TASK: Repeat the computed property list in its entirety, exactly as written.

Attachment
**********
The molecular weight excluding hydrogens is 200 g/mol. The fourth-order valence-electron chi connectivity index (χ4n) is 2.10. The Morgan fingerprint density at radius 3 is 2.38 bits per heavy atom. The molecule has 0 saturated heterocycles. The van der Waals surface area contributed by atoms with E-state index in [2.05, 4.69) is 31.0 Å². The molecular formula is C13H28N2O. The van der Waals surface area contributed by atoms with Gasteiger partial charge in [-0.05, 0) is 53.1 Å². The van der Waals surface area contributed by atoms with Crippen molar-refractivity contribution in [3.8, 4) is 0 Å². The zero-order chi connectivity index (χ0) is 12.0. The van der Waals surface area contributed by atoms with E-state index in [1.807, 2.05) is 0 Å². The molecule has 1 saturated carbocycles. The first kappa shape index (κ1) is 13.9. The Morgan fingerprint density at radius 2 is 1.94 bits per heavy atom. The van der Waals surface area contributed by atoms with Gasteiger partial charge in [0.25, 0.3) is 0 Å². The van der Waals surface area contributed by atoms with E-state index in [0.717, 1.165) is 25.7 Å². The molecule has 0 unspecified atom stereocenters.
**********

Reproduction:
The molecular weight excluding hydrogens is 200 g/mol. The fourth-order valence-electron chi connectivity index (χ4n) is 2.10. The Morgan fingerprint density at radius 3 is 2.38 bits per heavy atom. The molecule has 0 saturated heterocycles. The van der Waals surface area contributed by atoms with E-state index in [2.05, 4.69) is 31.0 Å². The molecular formula is C13H28N2O. The van der Waals surface area contributed by atoms with Gasteiger partial charge in [-0.05, 0) is 53.1 Å². The van der Waals surface area contributed by atoms with Crippen molar-refractivity contribution in [3.8, 4) is 0 Å². The zero-order chi connectivity index (χ0) is 12.0. The van der Waals surface area contributed by atoms with E-state index in [1.807, 2.05) is 0 Å². The molecule has 1 saturated carbocycles. The first kappa shape index (κ1) is 13.9. The Morgan fingerprint density at radius 2 is 1.94 bits per heavy atom. The van der Waals surface area contributed by atoms with Gasteiger partial charge in [0.25, 0.3) is 0 Å². The van der Waals surface area contributed by atoms with E-state index in [0.717, 1.165) is 25.7 Å². The molecule has 0 unspecified atom stereocenters.